Former Israeli Prime Minister Ariel Sharon was so intent on assassinating Palestinian Liberation Organization chairman Yasser Arafat in the 1980s that he considered downing commercial passenger planes, according to a New York Times Magazine article published Tuesday.
Writer Ronen Bergman detailed years of Israeli attempts to kill Arafat ― none successful. The PLO leader evaded bombings and military operations ― either through clandestine means or because the Israeli military called the attempts off, citing the possibility of heavy civilian casualties. Arafat finally died in 2004 at age 75.
The attempts to kill him often verged on the cinematic, according to the Times.
In one instance, Bergman reports that Sharon ordered Israeli agents to plant a “massive set of bombs” under a VIP area at a stadium in Beirut, where the PLO was set to hold a celebration. The explosives were in place, and “with the push of one button, they would achieve the destruction of the entire Palestinian leadership.”
But the plan was called off after senior officials voiced their concerns to then-Israeli Prime Minister Menachem Begin.
In another instance, Sharon considered downing commercial flights that Arafat was scheduled to be aboard, according to the article, citing three Israeli officers familiar with the planning:
“When Mossad reported that Arafat was flying more commercial flights, with the PLO often buying the entire first-class or business-class cabin for him and his aides, Sharon decided that such flights would be legitimate targets. The plane would have to be shot down over the open sea, far from the coast, so that it would take investigators a long time to find the wreckage and establish whether it had been hit by a missile or had crashed because of engine failure.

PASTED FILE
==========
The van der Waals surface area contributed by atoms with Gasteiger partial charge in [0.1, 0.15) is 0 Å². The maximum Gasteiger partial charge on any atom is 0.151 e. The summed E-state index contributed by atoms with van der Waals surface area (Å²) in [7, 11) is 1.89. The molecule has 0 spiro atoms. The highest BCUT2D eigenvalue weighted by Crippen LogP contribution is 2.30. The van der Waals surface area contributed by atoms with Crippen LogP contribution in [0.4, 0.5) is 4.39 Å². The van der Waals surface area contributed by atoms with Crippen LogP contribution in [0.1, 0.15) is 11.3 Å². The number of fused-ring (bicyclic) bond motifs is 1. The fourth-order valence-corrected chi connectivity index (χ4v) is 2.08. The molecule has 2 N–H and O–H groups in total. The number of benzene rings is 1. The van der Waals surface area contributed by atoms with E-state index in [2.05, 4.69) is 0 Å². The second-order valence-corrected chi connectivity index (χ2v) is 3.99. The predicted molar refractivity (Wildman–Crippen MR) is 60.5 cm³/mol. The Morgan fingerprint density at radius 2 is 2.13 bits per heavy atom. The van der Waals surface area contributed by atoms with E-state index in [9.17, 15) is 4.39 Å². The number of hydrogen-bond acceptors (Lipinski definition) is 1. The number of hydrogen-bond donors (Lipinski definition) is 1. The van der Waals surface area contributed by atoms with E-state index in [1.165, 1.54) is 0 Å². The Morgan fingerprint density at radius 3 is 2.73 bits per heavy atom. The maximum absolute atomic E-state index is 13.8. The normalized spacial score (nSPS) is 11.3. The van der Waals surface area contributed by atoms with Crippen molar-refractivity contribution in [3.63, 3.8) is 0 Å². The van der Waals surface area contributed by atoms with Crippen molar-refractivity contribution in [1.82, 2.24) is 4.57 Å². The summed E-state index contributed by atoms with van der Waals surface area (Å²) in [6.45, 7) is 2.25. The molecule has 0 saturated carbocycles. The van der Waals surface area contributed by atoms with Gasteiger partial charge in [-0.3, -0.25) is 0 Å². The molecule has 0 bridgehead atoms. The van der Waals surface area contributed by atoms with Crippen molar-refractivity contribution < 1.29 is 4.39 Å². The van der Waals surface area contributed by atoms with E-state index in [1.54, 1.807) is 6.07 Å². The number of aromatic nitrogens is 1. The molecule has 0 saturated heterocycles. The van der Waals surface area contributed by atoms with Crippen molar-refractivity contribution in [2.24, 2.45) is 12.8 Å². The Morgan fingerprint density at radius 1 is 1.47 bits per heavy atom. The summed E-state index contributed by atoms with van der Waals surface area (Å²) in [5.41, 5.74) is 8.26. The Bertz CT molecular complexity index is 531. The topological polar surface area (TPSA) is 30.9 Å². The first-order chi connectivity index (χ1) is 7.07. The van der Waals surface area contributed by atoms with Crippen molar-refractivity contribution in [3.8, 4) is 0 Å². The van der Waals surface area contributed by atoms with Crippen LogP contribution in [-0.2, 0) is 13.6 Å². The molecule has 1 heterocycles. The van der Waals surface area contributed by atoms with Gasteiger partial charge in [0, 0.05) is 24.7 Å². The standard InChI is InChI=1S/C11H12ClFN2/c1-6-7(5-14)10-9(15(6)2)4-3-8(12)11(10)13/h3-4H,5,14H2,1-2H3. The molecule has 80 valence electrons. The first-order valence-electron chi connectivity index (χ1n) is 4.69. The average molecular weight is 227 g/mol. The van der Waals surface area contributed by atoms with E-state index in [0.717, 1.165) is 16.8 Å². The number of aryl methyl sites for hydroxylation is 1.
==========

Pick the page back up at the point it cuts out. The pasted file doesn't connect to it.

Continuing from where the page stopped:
“Deep water would be preferable, to make recovery even more difficult.”
In 1982, Sharon, then defense minister, ordered a military operation to shoot down an aircraft he believed Arafat was aboard. The air force, acting on information from the Mossad intelligence service, hesitated and soon realized the plane was not carrying Arafat, but his younger brother, Fathi. The passengers also included 30 injured Palestinian children.
“Since World War II, Israel has used assassination and targeted-killing more than any other country in the West, in many cases endangering the lives of civilians,” Bergman wrote. He also said he “discovered a long history of profound ― and often rancorous ― internal debates over how the state should be preserved.”
“Can a nation use the methods of terrorism? Can it harm innocent civilians in the process? What are the costs? Where is the line?”
Read the entire New York Times Magazine article here.